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I'm a hydrologist but I sometimes consider myself an odds maker because I estimate the likelihood of floods, droughts, and other calamities caused by one of the most powerful forces on Earth -- water -- and look for ways to prevent catastrophic damage.
Water is one of our most important natural resources. Without it, there would be no life on earth. The lifestyle we have become accustomed to depends heavily upon having plenty of cheap, clean water available as well as an inexpensive, safe way to dispose of it after use.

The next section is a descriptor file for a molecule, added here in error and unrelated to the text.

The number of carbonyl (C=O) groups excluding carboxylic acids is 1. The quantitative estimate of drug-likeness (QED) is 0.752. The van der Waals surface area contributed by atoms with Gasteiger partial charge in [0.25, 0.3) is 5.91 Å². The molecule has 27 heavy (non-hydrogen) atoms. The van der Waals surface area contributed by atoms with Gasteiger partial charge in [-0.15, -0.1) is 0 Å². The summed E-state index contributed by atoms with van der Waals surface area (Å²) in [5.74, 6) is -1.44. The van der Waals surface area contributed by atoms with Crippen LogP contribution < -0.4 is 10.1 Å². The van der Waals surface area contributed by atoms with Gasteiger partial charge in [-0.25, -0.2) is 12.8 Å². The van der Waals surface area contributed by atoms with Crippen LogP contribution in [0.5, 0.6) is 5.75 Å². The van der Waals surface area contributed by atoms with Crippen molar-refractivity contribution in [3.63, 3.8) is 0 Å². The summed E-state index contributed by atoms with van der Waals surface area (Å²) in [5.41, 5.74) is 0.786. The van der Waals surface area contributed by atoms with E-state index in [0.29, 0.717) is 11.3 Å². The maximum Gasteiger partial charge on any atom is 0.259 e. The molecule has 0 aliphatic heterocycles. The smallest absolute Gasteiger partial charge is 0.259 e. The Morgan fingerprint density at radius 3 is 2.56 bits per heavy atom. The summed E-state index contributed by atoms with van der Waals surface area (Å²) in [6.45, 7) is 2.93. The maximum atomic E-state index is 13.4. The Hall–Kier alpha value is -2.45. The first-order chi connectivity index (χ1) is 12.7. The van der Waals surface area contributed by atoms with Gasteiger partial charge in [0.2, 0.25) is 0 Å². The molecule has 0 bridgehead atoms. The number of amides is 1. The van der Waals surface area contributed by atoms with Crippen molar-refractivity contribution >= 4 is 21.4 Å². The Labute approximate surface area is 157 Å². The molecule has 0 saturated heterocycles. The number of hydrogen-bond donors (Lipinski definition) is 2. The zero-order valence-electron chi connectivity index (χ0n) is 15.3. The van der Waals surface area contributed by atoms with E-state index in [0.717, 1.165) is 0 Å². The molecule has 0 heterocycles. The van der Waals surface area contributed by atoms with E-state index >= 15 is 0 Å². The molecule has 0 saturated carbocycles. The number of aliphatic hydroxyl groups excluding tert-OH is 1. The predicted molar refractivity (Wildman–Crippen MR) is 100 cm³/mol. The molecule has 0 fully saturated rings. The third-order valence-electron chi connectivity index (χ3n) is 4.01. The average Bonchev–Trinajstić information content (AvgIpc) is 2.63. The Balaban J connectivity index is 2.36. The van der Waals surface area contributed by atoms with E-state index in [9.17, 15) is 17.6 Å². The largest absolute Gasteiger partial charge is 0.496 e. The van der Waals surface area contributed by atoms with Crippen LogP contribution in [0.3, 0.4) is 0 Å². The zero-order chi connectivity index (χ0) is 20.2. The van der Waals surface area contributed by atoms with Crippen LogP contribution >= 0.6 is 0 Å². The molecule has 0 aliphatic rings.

A hydrologist studies the physical properties of the earth's water systems by performing extensive field and laboratory research.
Meet Rebecca Bourdon, a remediation hydrologist — or hydrogeologist — at the Minnesota Pollution Control Agency.
I am an assistant professor in the Department of Geography and Earth Sciences at the University of North Carolina at Charlotte. My research and teaching focus on water, so I am a hydrologist.
A hydrologist is a scientist who researches the distribution, circulation and physical properties of underground and surface waters. He or she may help environmental scientists and other scientists preserve and clean up the environment or may search for groundwater.